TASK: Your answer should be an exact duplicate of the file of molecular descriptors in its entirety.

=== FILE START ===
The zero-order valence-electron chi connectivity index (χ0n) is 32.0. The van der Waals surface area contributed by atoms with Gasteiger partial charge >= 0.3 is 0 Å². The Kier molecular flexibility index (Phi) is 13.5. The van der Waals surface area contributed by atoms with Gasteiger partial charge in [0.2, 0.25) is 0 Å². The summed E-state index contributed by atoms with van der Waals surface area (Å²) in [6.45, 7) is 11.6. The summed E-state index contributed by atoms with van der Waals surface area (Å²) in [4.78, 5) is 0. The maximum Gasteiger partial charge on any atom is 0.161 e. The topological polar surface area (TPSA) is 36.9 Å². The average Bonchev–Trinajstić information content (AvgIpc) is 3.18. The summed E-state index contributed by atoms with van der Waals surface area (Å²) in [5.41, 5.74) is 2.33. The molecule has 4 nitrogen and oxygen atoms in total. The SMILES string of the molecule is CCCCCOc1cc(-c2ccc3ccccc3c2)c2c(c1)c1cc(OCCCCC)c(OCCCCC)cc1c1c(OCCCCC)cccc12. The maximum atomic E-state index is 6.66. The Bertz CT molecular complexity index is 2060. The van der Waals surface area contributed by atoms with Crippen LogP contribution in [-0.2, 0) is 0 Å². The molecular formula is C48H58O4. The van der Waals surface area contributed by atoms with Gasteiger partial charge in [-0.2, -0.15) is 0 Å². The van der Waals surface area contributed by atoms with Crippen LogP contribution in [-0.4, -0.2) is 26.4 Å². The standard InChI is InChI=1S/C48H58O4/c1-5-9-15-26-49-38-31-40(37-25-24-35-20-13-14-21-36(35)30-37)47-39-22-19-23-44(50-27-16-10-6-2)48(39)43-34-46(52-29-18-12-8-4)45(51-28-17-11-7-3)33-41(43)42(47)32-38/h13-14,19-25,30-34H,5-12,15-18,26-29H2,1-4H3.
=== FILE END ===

The zero-order valence-electron chi connectivity index (χ0n) is 32.0. The van der Waals surface area contributed by atoms with Gasteiger partial charge >= 0.3 is 0 Å². The Kier molecular flexibility index (Phi) is 13.5. The van der Waals surface area contributed by atoms with Gasteiger partial charge in [0.2, 0.25) is 0 Å². The summed E-state index contributed by atoms with van der Waals surface area (Å²) in [6.45, 7) is 11.6. The summed E-state index contributed by atoms with van der Waals surface area (Å²) in [4.78, 5) is 0. The maximum Gasteiger partial charge on any atom is 0.161 e. The topological polar surface area (TPSA) is 36.9 Å². The average Bonchev–Trinajstić information content (AvgIpc) is 3.18. The summed E-state index contributed by atoms with van der Waals surface area (Å²) in [5.41, 5.74) is 2.33. The molecule has 4 nitrogen and oxygen atoms in total. The SMILES string of the molecule is CCCCCOc1cc(-c2ccc3ccccc3c2)c2c(c1)c1cc(OCCCCC)c(OCCCCC)cc1c1c(OCCCCC)cccc12. The maximum atomic E-state index is 6.66. The Bertz CT molecular complexity index is 2060. The van der Waals surface area contributed by atoms with Crippen LogP contribution in [-0.2, 0) is 0 Å². The molecular formula is C48H58O4. The van der Waals surface area contributed by atoms with Gasteiger partial charge in [-0.2, -0.15) is 0 Å². The van der Waals surface area contributed by atoms with Crippen LogP contribution in [-0.4, -0.2) is 26.4 Å². The standard InChI is InChI=1S/C48H58O4/c1-5-9-15-26-49-38-31-40(37-25-24-35-20-13-14-21-36(35)30-37)47-39-22-19-23-44(50-27-16-10-6-2)48(39)43-34-46(52-29-18-12-8-4)45(51-28-17-11-7-3)33-41(43)42(47)32-38/h13-14,19-25,30-34H,5-12,15-18,26-29H2,1-4H3.